SEC Disclosure

Navigating SEC’s Climate Disclosure Regulations

On March 21st, 2022, the U.S. Securities and Exchange Commission (SEC) proposed a new rule, called The Enhancement and Standardization of Climate-Related Disclosures for Investors, which seeks to enhance and further standardise mandatory climate change disclosures for all publically listed U.S. companies.

The rules were passed by the SEC on March 6th, 2024, become final upon Federal Register publication on May 28, and are currently the subject of legal challenges. In the meantime, the SEC’s regulations are in effect.

Under the climate disclosure rule, companies must provide detailed reporting of their climate-related risks, greenhouse gas (GHG) emissions (Scopes 1 & 2), adaptation and mitigation costs and plans where material and relevant respectively, as well as governance approaches based on these factors. The proposal from the commission has further laid out plans to increase pressure on organisations asserting environmental claims and Net Zero commitments.

The Key Implications

The rule would applies to US 10-K filers as well as foreign private issuers who file 20-F forms with the SEC.

  • public companies will need to rapidly move towards investor-grade reporting
  • this signals greater alignment with frameworks such as the Task Force on Climate-Related Financial Disclosures (TCFD).
  • there will be three categories of disclosure:
    • material climate impacts & risks
    • greenhouse-gas emissions – including Scopes 1 and 2
    • any climate targets or transition plans, where relevant

How to prepare for the SEC climate disclosure rule and changing disclosure landscape

To best prepare, companies need to be addressing the challenge as one of disclosure controls and procedures (DCP) rather than purely sustainability related. The subject matter is secondary to the procedures behind data methodology, collection, quality assurance, and auditability.

Often this process starts with simple questions such as:

  • Where does my ESG data come from internally?
  • Who owns it?
  • Is the chain of custody documented?
  • What quality assurance (QA) is there on ESG data prior to publication?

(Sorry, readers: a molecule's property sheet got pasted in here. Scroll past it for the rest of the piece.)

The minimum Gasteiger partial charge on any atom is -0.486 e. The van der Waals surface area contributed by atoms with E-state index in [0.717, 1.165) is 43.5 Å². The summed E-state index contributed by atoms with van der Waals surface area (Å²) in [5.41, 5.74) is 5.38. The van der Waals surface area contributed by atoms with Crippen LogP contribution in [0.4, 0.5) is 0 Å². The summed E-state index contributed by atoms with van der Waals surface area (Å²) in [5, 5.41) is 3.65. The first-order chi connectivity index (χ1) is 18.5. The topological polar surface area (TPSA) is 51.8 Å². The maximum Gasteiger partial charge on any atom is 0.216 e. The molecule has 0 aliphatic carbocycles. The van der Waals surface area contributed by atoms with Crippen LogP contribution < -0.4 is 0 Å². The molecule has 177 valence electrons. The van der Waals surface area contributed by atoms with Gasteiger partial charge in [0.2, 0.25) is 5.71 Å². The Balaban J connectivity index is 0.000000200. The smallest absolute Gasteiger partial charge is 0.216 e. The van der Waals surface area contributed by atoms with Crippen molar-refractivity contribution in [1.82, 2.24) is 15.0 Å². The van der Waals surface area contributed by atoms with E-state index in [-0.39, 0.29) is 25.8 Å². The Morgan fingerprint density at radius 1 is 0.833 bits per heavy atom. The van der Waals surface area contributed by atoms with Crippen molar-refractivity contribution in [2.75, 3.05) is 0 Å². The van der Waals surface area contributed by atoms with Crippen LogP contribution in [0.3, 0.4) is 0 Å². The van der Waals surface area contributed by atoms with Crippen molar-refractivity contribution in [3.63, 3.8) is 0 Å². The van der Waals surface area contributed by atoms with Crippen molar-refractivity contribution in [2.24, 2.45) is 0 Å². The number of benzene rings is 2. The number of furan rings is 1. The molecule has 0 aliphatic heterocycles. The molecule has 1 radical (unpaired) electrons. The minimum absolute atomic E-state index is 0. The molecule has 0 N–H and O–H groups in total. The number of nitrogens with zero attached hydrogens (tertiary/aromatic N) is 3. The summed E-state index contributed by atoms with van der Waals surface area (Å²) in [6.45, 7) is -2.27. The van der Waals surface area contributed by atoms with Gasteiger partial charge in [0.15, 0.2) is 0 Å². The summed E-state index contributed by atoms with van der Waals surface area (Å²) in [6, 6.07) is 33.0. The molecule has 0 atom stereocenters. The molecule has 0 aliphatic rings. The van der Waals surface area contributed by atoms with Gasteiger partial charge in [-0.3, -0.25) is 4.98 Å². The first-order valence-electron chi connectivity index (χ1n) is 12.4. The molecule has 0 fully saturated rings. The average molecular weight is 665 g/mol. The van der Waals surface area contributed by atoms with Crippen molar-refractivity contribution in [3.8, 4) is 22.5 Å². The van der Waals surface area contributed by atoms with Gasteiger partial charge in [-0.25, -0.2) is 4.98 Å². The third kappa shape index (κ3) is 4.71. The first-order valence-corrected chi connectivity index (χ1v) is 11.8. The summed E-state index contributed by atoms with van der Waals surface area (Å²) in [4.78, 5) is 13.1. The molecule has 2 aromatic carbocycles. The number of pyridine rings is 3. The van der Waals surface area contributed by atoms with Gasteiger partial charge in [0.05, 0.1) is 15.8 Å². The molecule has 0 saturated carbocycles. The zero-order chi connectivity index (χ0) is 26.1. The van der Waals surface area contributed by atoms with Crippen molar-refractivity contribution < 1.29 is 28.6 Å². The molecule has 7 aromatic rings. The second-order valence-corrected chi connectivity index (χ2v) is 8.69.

The answer to those foundational questions will help determine at what stage in ESG reporting and disclosure-process maturity your company is at. In the shorter term, as requirements are still taking shape, companies will see increased internal reviews and approval for ESG related disclosure through corporate finance, legal, and executive teams who are looking to understand and vet what was previously considered immaterial, voluntary disclosure, relegated to Corporate Social Responsibility teams.

To streamline the ever-growing annual disclosure calendar, companies need to establish a detailed system of record for ESG-type data. This necessitates the development of improved documentation, process, and procedures so data can be confidently collected, QA’d, traced, and ultimately assured externally. Building out this method of substantiation for ESG reporting allows company stakeholders to access and audit data integrity much more confidently.

Developing that system of record is a deceptively challenging task. It often involves coordinating dozens of subject matter experts, which may be from internal departments or affiliated external organisations. Companies will need to set clear expectations and define documentation procedures. Only once the data owners and business processes have been exhaustively mapped, can companies begin to look at refining for efficiency, or automating collection and reporting.